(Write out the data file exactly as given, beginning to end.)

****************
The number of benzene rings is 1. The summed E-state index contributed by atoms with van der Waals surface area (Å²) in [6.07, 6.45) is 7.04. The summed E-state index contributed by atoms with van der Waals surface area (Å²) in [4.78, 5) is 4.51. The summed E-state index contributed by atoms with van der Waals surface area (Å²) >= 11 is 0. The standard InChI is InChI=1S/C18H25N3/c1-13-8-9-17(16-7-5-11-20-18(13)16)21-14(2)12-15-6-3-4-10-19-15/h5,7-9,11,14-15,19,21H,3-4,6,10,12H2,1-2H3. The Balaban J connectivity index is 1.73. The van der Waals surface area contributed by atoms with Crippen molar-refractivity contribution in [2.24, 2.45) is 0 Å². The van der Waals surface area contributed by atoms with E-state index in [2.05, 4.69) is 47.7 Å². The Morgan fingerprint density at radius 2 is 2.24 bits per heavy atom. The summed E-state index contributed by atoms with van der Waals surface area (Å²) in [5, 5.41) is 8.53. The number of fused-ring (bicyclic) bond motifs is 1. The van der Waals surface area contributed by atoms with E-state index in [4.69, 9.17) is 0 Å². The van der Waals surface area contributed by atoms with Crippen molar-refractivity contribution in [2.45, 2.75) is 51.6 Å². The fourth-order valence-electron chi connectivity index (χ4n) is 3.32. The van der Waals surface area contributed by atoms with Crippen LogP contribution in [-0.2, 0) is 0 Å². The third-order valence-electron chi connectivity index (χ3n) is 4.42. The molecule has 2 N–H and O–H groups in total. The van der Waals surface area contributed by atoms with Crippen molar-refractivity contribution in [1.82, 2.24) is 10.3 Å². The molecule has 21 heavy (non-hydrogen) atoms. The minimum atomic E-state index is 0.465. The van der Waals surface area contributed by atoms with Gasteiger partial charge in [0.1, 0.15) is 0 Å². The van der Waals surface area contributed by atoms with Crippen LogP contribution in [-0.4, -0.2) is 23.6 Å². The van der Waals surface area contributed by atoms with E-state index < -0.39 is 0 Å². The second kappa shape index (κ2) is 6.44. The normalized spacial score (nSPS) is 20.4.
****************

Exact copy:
The number of benzene rings is 1. The summed E-state index contributed by atoms with van der Waals surface area (Å²) in [6.07, 6.45) is 7.04. The summed E-state index contributed by atoms with van der Waals surface area (Å²) in [4.78, 5) is 4.51. The summed E-state index contributed by atoms with van der Waals surface area (Å²) >= 11 is 0. The standard InChI is InChI=1S/C18H25N3/c1-13-8-9-17(16-7-5-11-20-18(13)16)21-14(2)12-15-6-3-4-10-19-15/h5,7-9,11,14-15,19,21H,3-4,6,10,12H2,1-2H3. The Balaban J connectivity index is 1.73. The van der Waals surface area contributed by atoms with Crippen molar-refractivity contribution in [2.24, 2.45) is 0 Å². The van der Waals surface area contributed by atoms with E-state index in [2.05, 4.69) is 47.7 Å². The Morgan fingerprint density at radius 2 is 2.24 bits per heavy atom. The summed E-state index contributed by atoms with van der Waals surface area (Å²) in [5, 5.41) is 8.53. The number of fused-ring (bicyclic) bond motifs is 1. The van der Waals surface area contributed by atoms with E-state index in [4.69, 9.17) is 0 Å². The van der Waals surface area contributed by atoms with Crippen molar-refractivity contribution in [2.45, 2.75) is 51.6 Å². The fourth-order valence-electron chi connectivity index (χ4n) is 3.32. The van der Waals surface area contributed by atoms with Crippen LogP contribution in [-0.2, 0) is 0 Å². The third-order valence-electron chi connectivity index (χ3n) is 4.42. The molecule has 2 N–H and O–H groups in total. The van der Waals surface area contributed by atoms with Crippen molar-refractivity contribution in [1.82, 2.24) is 10.3 Å². The molecule has 21 heavy (non-hydrogen) atoms. The minimum atomic E-state index is 0.465. The van der Waals surface area contributed by atoms with Gasteiger partial charge in [0.1, 0.15) is 0 Å². The van der Waals surface area contributed by atoms with Crippen LogP contribution in [-0.4, -0.2) is 23.6 Å². The van der Waals surface area contributed by atoms with E-state index < -0.39 is 0 Å². The second kappa shape index (κ2) is 6.44. The normalized spacial score (nSPS) is 20.4.